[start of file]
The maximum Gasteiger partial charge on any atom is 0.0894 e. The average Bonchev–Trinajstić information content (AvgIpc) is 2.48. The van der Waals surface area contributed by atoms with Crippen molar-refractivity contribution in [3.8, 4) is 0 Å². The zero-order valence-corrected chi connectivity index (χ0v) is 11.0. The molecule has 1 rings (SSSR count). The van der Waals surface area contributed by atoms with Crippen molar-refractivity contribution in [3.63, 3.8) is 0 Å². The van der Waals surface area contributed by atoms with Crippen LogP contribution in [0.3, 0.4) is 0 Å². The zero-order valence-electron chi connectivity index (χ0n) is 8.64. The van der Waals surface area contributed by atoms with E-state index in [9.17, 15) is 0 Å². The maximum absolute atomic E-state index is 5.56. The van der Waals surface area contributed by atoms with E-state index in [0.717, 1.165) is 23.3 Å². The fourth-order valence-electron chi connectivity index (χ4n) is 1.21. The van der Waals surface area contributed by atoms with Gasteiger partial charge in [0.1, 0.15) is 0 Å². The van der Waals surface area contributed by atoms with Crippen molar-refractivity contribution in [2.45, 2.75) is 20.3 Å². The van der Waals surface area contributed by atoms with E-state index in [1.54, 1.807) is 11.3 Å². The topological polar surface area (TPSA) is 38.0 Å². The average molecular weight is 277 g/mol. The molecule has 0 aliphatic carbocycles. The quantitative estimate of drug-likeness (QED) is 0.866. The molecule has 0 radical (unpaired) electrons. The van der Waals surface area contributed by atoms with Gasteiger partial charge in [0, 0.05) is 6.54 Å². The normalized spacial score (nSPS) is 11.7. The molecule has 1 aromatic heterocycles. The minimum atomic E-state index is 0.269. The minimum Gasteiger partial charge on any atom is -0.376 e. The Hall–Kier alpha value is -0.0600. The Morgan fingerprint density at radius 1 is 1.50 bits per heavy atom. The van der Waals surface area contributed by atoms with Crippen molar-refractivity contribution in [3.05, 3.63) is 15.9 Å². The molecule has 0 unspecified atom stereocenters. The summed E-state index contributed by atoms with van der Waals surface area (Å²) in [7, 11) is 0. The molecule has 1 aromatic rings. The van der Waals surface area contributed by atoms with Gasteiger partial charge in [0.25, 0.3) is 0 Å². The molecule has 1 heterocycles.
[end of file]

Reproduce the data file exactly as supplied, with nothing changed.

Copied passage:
The maximum Gasteiger partial charge on any atom is 0.0894 e. The average Bonchev–Trinajstić information content (AvgIpc) is 2.48. The van der Waals surface area contributed by atoms with Crippen molar-refractivity contribution in [3.8, 4) is 0 Å². The zero-order valence-corrected chi connectivity index (χ0v) is 11.0. The molecule has 1 rings (SSSR count). The van der Waals surface area contributed by atoms with Crippen molar-refractivity contribution in [3.63, 3.8) is 0 Å². The van der Waals surface area contributed by atoms with Crippen LogP contribution in [0.3, 0.4) is 0 Å². The zero-order valence-electron chi connectivity index (χ0n) is 8.64. The van der Waals surface area contributed by atoms with E-state index in [9.17, 15) is 0 Å². The maximum absolute atomic E-state index is 5.56. The van der Waals surface area contributed by atoms with E-state index in [0.717, 1.165) is 23.3 Å². The fourth-order valence-electron chi connectivity index (χ4n) is 1.21. The van der Waals surface area contributed by atoms with Gasteiger partial charge in [0.1, 0.15) is 0 Å². The van der Waals surface area contributed by atoms with Crippen molar-refractivity contribution in [2.45, 2.75) is 20.3 Å². The van der Waals surface area contributed by atoms with E-state index in [1.54, 1.807) is 11.3 Å². The topological polar surface area (TPSA) is 38.0 Å². The average molecular weight is 277 g/mol. The molecule has 0 aliphatic carbocycles. The quantitative estimate of drug-likeness (QED) is 0.866. The molecule has 0 radical (unpaired) electrons. The van der Waals surface area contributed by atoms with Gasteiger partial charge in [0, 0.05) is 6.54 Å². The normalized spacial score (nSPS) is 11.7. The molecule has 1 aromatic heterocycles. The minimum atomic E-state index is 0.269. The minimum Gasteiger partial charge on any atom is -0.376 e. The Hall–Kier alpha value is -0.0600. The Morgan fingerprint density at radius 1 is 1.50 bits per heavy atom. The van der Waals surface area contributed by atoms with Crippen molar-refractivity contribution in [3.05, 3.63) is 15.9 Å². The molecule has 0 unspecified atom stereocenters. The summed E-state index contributed by atoms with van der Waals surface area (Å²) in [7, 11) is 0. The molecule has 1 aromatic rings. The van der Waals surface area contributed by atoms with Gasteiger partial charge in [0.25, 0.3) is 0 Å². The molecule has 1 heterocycles.